Harassment on the Hucknall Line — An unacceptable ‘Trumpian normal’ in Nottingham?
The afternoon tram commute on Monday the 8th of November was likely to be another normal one for many. I am disturbed if this was the case. I’m unsure which part of this was the most unsettling for me: the lad harassing the young girl, his mates who didn’t stop him, the dozen or so people likewise pretending they didn’t hear the lad’s rude comments, or that the girl, herself, has been indoctrinated into a culture where she stood silent in fear of retribution for speaking up.
The girl followed me and many others onto the tram carriage that was already quite full. We walked into a mix of mostly taken seats, including a group of 5 or 6 lads who occupied two rows of seats facing each other. I was positioned standing on the padded seat at the end of the carriage, a row of seated people facing me; only about 2 meters of distance was all that separated me from them so their entire conversation was easily heard — by me and everyone in-between. The unfortunate girl’s only place was in the aisle in the centre of them. Presumably not wanting to make eye contact, she faced at a 45 degree angle away from them, sadly positioning her backside to the direct view of the lad who eventually began speaking his mind.
What preceded his commentary is important context because I believe it illustrates an “I got away with this so I am entitled to continue testing my boundaries” mentality. Shortly after our tram pulled away from the University of Nottingham’s Lakeside Arts platform, the lad began vaping, blowing the smoke into his jacket — to begin with. This proceeded with him blowing the smoke at his mate across from him, as well as turning the device around and blowing smoke directly out, laughing and copping a ‘See what I’m doing!?’ attitude.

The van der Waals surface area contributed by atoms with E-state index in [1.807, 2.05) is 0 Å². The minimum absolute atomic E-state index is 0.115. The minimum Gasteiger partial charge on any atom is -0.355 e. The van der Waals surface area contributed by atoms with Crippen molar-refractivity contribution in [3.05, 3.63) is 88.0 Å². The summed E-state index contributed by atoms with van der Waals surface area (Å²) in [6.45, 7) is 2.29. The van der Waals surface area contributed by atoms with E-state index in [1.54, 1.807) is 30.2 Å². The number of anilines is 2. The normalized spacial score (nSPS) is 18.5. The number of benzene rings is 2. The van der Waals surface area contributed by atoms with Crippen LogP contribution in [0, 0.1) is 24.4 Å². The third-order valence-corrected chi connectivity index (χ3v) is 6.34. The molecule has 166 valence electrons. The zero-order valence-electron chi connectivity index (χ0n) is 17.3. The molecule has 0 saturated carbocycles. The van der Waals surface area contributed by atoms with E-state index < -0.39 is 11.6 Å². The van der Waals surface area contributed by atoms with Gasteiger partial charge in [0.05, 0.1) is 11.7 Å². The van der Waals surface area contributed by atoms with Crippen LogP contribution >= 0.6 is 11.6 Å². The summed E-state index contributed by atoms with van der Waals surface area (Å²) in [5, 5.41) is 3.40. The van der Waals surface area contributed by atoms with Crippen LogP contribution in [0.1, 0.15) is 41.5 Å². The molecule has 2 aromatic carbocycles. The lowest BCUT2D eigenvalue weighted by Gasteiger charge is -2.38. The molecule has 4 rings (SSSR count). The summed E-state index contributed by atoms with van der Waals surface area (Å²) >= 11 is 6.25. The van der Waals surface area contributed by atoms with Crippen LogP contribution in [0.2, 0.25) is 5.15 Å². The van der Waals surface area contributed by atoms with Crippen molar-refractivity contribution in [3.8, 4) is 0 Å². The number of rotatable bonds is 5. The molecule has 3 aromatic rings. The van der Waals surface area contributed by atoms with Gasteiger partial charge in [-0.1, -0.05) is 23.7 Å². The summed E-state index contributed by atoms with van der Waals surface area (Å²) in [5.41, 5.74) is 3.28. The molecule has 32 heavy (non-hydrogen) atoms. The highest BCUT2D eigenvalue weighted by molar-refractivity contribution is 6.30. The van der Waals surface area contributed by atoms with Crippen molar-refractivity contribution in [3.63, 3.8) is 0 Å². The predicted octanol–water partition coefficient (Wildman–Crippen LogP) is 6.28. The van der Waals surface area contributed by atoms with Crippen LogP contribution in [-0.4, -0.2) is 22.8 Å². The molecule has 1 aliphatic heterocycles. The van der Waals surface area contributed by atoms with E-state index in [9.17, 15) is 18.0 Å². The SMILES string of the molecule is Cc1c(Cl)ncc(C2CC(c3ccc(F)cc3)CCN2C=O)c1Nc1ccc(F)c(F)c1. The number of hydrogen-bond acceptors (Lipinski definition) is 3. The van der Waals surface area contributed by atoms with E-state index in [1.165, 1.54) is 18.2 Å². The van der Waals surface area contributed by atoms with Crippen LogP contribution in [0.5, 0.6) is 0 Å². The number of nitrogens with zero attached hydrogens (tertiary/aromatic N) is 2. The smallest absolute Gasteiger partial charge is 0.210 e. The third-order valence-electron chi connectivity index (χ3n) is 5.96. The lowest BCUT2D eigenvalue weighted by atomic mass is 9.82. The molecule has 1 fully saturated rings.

Whilst I felt an immediate urge to ask him to wait until he reached his destination to curb his addiction, I instead decided to watch to see if he would continue his downward spiral — which he predictably did.
Other important contexts include the fact that he refused to remove his rucksack from the aisle seat next to him, as he was against the window, preventing anyone else from sitting down. Probably a good thing based on his ultimate actions, but an indicator of his state of mind that anyone close enough to be touched might be in danger. His mate across from him was transporting some form of wooden board, likely a shelf from a bookcase, that was leaned…